Goodness, he really was plainspoken. This was surely the most refreshing conversation she’d ever had.
“What a beastly thing to do to you,” he said.
“Not at all. It was my doing as much as hers. I wanted to go to balls like other girls. In my first season, I did not mind sitting out as I loved to watch the dancers. But the more I watch, the more I wish I could join in. That’s why I was hiding up here. I sometimes tire of watching others do what I cannot.”
“I do not doubt it. You’ve a great deal of forbearance, Miss Reynolds. I suppose no compassionate gentlemen have yet come to your rescue?”
“The occasional gentlemen will kindly sit out a dance with me, or take me into supper. I have two brothers, and they often send their friends to keep me company. But this is my third season, and I have grown tired of pretending to be part of the Marriage Mart when it is clear that no one will ever marry me.”
“Do you wish to be married?”
“Of course. Doesn’t every woman? But I do not bother to dream of what will never be.”
“But your mother does?”
“Yes. I am her only daughter and she wants me to have everything in life that she has had. It pains me that I cannot be the sort of daughter she wants. Oh, do not misunderstand. She loves me and understands my disability better than anyone. But she still thinks I can be like other girls, when it just isn’t true.”
“No wonder you were hiding.”
She could not help staring at him. Not because he was handsome, though there was that, but because she had never met anyone who spoke to her so candidly about subjects others found unpleasant or awkward to mention. Someone who did not treat her with kid gloves because of her lameness. It was both exhilarating and touching.
“So,” he said, “this is to be your last season?”
“Yes, I think so. I enjoy many of the social events, but I tire of being patronized as though I were an invalid.”
“What will you do after this season is over?”
“How will I spend the rest of my life?”
The captain shrugged. “I almost said exactly that, but thought better of it. I suppose I am not entirely lost to good manners. But yes, since we are being honest, that is what I meant.”
“I will stay on at Harcott Manor in Wiltshire with Mamma. It is where I grew up and is now my elder brother’s estate. Sir William Reynolds. He inherited it from Papa and allows Mamma and me to live there. I will act as companion to her while she lives, and then will likely do the same for William’s daughters. And I have my music and my needlework to give me pleasure, and some charity work from time to time, when Mamma allows it. In truth, it is a very comfortable life and the grounds are lovely. I am more than fortunate, and have nothing to complain of.”
“Except the lack of a husband and family of your own.”
She lifted her shoulders in a little shrug. “As I said, I no longer dream of what will never be. But I will admit, since we are being honest,” she said, smiling as she threw his words back at him, “that I regret having to be so dependent on others. It is the lot of women in general, of course, but my disability makes me even more dependent. My mother and brothers feel responsible for me and always will. I will forever be a burden to them, and I dislike that very much.”
* * *
Nat sympathized completely. In the last year, since Waterloo, he had been so off balance that he had hidden himself away in the country rather than impose himself and his bad moods on anyone else. He’d suffered since that last battle in ways that still surprised and disturbed him. After nine years of hard fought battles in Copenhagen and Spain and Portugal, he thought he’d been inured to the hardships of war, both physical and mental. For reasons he did not understand, he had not yet been able to shake off that final stand at Waterloo. Nat found that sort of weakness intolerable. He hated what he’d become, and it made him constantly angry and frustrated and irritable. He’d tried to convince his brother that he was not fit to enter Society again, but Dearne would not be dissuaded and insisted that Nat come to Town and find a bride.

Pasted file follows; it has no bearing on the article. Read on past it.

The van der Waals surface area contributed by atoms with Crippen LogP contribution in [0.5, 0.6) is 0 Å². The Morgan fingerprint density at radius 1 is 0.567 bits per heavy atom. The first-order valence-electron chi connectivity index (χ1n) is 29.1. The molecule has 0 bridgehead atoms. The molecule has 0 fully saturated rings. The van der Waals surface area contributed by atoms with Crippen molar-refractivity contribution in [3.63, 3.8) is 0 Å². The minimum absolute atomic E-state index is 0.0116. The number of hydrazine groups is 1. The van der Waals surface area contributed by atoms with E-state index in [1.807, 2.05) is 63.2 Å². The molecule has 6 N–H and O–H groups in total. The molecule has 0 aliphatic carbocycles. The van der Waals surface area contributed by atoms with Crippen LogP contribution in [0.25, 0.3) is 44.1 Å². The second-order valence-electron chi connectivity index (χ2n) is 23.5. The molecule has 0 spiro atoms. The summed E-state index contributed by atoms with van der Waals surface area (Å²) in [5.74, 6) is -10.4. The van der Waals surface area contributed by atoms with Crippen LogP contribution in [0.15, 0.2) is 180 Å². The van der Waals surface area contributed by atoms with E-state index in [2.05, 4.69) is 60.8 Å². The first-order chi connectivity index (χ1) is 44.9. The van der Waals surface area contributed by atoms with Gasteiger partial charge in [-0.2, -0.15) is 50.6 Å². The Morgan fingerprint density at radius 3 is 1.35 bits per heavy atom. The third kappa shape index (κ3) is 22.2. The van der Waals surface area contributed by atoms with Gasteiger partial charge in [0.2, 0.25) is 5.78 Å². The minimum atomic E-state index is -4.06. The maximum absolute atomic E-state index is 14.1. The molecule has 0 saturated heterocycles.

So Nat had some understanding of Miss Reynolds’s frustrations. Neither of them wished to inflict themselves and their weaknesses upon their well-meaning families.
He suddenly realized he’d been speaking with her for at least a half hour without the usual tight knot in his chest that kept him on edge in polite society. He was almost entirely at ease with a perfect stranger. A female stranger at that. How extraordinary.
As he looked down at her – an attractive young woman with a charming personality who would surely have been snapped up by some young swain by now if she did not have the limp – an idea burst upon his brain full-blown, like a kind of epiphany. The perfect solution to both their problems.
He was reminded of those turning points in a battle, when a breech unexpectedly opened or the enemy faltered and he had to make a decision instantly to take advantage. Even a moment of hesitation would have meant a missed opportunity, or worse. And so, before he could convince himself it was not an absolutely brilliant idea, before he could second guess himself, he blurted it out to her.
“I think we should marry, Miss Reynolds.”
Her mouth dropped open as she glared at him wide-eyed, then, in a thin voice she said, “I beg your pardon?”
“Forgive me. I ought not to have come out with it so baldly like that, but hear me out, please. You wish to marry but have no hope of doing so. I need to marry and have no desire to go through the bother of finding a bride who will have me. You have no wish to sit out another Season without hope of finding a husband. I have no wish to endure a Season where I have to pretend to be someone I am not in order to find a bride. We could save ourselves a great deal of fuss and bother by becoming betrothed.”
“But we’ve only just met, sir.”
“Yes, but consider our conversation. We have each been frank about our situations. There has been no pretense or artifice between us. I suspect we already know each other better in half an hour than many betrothed couples do in half a Season. I have enjoyed our conversation, and believe me, I do not enjoy the company of very many people these days. I think we would rub along nicely together, don’t you agree? I already know I like you, Miss Reynolds, which is more than I was expecting to find in a bride.”
She looked flustered and confused, a bit embarrassed. Damn, he had not done this well. Naturally. But he still thought it a grand idea and hoped she would consider it. “Miss Reynolds? Have I put my foot in it too far this time? You must think me a complete idiot and wish to fling me over this railing to land crashing on the dancers below. But I assure you, I am quite serious. Will you consider it? Marrying me, I mean, not sending me over the railing.”